An experimental screening method, developed by Emory and Georgia Tech scientists, aims to detect immune rejection of a transplanted organ earlier and without a biopsy needle.
The technology is based on nanoparticles that detect granzyme B enzymes produced by killer T cells. When the T cells are active, they slice up the nanoparticles, generating a fluorescent signal that is detectable in urine. The results from a mouse skin graft model were published in Nature Biomedical Engineering, from Gabe Kwong’s lab at GT and Andrew Adams’ at Emory. More extensive story here.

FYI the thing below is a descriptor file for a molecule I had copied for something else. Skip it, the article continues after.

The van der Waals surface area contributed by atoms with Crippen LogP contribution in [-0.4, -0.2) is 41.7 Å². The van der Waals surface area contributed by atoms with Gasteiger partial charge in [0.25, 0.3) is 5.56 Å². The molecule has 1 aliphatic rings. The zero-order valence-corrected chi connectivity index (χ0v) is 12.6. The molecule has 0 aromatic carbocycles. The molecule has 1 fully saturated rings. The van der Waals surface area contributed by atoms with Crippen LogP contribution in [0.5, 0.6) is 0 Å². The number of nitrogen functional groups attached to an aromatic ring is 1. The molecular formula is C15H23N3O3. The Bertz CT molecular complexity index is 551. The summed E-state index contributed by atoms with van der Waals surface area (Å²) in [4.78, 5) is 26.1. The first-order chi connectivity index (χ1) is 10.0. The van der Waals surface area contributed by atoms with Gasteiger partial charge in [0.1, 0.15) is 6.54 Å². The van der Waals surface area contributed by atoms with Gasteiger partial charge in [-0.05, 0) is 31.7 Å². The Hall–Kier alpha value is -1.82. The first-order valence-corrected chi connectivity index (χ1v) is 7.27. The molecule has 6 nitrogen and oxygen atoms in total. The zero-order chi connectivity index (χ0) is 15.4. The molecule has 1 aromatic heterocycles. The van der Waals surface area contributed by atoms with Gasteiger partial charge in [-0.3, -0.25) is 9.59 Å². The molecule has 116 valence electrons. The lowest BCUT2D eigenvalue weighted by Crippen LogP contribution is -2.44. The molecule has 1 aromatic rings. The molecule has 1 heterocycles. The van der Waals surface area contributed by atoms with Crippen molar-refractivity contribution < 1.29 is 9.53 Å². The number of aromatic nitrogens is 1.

Adams is also developing technologies for imaging transplant rejection via immunoPET, with Georgia Tech’s Phil Santangelo.
Posted on February 22, 2019 by in Immunology Leave a comment